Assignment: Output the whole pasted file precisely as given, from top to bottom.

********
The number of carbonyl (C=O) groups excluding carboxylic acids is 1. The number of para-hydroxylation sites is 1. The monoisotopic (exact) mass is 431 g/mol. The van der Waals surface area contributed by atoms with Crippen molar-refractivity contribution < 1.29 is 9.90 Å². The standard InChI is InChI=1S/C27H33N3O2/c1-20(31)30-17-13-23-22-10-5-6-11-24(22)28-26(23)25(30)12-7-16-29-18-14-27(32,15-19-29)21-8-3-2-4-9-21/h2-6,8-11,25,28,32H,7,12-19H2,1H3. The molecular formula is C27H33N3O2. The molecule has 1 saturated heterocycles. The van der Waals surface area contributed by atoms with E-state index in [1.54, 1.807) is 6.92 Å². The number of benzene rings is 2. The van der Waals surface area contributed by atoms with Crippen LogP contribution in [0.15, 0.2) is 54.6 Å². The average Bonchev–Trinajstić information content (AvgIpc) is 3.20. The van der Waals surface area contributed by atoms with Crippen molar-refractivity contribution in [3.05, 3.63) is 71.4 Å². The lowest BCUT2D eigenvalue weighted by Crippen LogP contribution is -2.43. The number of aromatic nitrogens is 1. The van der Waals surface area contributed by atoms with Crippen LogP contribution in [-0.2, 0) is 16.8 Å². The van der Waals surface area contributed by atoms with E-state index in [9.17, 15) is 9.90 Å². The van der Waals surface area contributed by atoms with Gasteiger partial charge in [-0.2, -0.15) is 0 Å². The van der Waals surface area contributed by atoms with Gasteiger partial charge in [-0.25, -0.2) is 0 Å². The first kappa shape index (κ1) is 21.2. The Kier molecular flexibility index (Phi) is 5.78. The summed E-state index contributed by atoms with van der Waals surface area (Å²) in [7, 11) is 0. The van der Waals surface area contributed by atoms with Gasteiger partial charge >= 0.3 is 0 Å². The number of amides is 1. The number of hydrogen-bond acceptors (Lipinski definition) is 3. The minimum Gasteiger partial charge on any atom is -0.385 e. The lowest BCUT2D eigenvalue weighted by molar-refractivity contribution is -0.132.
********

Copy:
The number of carbonyl (C=O) groups excluding carboxylic acids is 1. The number of para-hydroxylation sites is 1. The monoisotopic (exact) mass is 431 g/mol. The van der Waals surface area contributed by atoms with Crippen molar-refractivity contribution < 1.29 is 9.90 Å². The standard InChI is InChI=1S/C27H33N3O2/c1-20(31)30-17-13-23-22-10-5-6-11-24(22)28-26(23)25(30)12-7-16-29-18-14-27(32,15-19-29)21-8-3-2-4-9-21/h2-6,8-11,25,28,32H,7,12-19H2,1H3. The molecular formula is C27H33N3O2. The molecule has 1 saturated heterocycles. The van der Waals surface area contributed by atoms with E-state index in [1.54, 1.807) is 6.92 Å². The number of benzene rings is 2. The van der Waals surface area contributed by atoms with Crippen LogP contribution in [0.15, 0.2) is 54.6 Å². The average Bonchev–Trinajstić information content (AvgIpc) is 3.20. The van der Waals surface area contributed by atoms with Crippen molar-refractivity contribution in [3.05, 3.63) is 71.4 Å². The lowest BCUT2D eigenvalue weighted by Crippen LogP contribution is -2.43. The number of aromatic nitrogens is 1. The van der Waals surface area contributed by atoms with Crippen LogP contribution in [-0.2, 0) is 16.8 Å². The van der Waals surface area contributed by atoms with E-state index in [9.17, 15) is 9.90 Å². The van der Waals surface area contributed by atoms with Gasteiger partial charge in [-0.2, -0.15) is 0 Å². The van der Waals surface area contributed by atoms with Gasteiger partial charge in [-0.25, -0.2) is 0 Å². The first kappa shape index (κ1) is 21.2. The Kier molecular flexibility index (Phi) is 5.78. The summed E-state index contributed by atoms with van der Waals surface area (Å²) in [7, 11) is 0. The van der Waals surface area contributed by atoms with Gasteiger partial charge >= 0.3 is 0 Å². The number of amides is 1. The number of hydrogen-bond acceptors (Lipinski definition) is 3. The minimum Gasteiger partial charge on any atom is -0.385 e. The lowest BCUT2D eigenvalue weighted by molar-refractivity contribution is -0.132.